ANAHEIM, Calif. – The Cubs didn’t make an Opening Day splash by announcing a new contract for Theo Epstein, but that still appears to be an inevitability for the president of baseball operations who built this franchise into a World Series contender.
Tom Ricketts had “nothing to report” before Monday night’s game at Angel Stadium of Anaheim, though the chairman did reengage in extension talks with Epstein near the end of spring training and sounded optimistic about finalizing the deal.
“I’d imagine we’ll get it wrapped up at some point here in the near future,” Ricketts said. “But (there’s) no deadline.”
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After supervising the Wrigley Field teardown, Epstein isn’t about to walk away and let someone else have all the fun. Now in the fifth and final year of his contract, Epstein also has a genuine appreciation for the way Ricketts believes in scouting and player development and focuses on the big picture.
“I thought they were good, productive conversations,” Epstein said. “Neither one of us had a ton of time to focus on it. It’s hard to make it a focus with so much else going on. But (there’s) no cause for concern.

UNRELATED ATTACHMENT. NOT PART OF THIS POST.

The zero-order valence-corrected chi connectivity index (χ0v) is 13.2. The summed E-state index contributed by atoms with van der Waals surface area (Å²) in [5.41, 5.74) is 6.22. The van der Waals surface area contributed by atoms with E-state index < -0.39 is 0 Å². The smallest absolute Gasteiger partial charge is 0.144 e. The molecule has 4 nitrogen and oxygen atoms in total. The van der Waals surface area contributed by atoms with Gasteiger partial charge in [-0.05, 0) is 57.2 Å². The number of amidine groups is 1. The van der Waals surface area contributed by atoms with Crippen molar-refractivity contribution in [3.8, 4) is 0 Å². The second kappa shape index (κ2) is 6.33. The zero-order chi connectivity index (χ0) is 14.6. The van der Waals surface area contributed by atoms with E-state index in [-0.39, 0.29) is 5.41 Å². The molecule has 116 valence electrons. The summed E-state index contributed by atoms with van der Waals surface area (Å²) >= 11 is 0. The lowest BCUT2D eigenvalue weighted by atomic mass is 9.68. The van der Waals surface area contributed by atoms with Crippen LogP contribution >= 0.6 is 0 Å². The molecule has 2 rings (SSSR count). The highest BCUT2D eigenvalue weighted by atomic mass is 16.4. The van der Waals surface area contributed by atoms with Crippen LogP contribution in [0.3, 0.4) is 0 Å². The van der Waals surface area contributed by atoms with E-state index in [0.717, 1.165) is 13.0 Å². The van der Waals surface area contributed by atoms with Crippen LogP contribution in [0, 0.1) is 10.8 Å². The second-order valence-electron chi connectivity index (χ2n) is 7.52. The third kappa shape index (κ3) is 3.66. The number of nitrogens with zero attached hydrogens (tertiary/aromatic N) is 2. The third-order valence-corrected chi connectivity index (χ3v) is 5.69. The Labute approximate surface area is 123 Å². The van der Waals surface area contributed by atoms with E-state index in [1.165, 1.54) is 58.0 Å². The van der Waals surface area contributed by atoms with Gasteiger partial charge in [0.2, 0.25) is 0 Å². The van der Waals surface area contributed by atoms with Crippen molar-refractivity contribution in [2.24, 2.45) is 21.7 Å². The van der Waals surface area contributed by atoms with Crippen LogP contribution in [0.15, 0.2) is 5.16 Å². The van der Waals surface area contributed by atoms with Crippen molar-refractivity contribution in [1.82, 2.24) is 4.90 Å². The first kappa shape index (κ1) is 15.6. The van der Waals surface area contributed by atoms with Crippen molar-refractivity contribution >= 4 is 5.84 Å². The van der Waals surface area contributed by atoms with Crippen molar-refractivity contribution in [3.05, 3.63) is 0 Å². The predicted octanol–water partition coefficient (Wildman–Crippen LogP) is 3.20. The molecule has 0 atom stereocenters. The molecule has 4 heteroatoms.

“We had good talks. And it’s something we’re going to continue to talk about. I think we both feel like it’s going to get done at some point soon.”
Like as soon as the April 11 home opener? That would be one way to kick off this season in Wrigleyville.
“I don’t know,” Ricketts said. “I don’t feel a lot of super time pressure.
“I think that we’ll get to a conclusion here pretty soon.”
After collecting all this young blue-chip talent and winning 97 games last year, the Cubs reinvested some of that playoff money and took advantage of the cheap labor and spent almost $290 million on free agents this offseason.
The Cubs don’t want Epstein to hit the open market. The Ricketts family will probably have to work off the five-year, $35 million deal the Los Angeles Dodgers gave Andrew Friedman to run baseball operations (plus inflation). Epstein also wants to make sure his inner circle will be taken care of in Chicago.
“This is not a one-man operation,” Epstein said. “We’re in this together as an organization. Everyone’s got a different contract status. But our goal is to keep the group in the front office together for a long time.”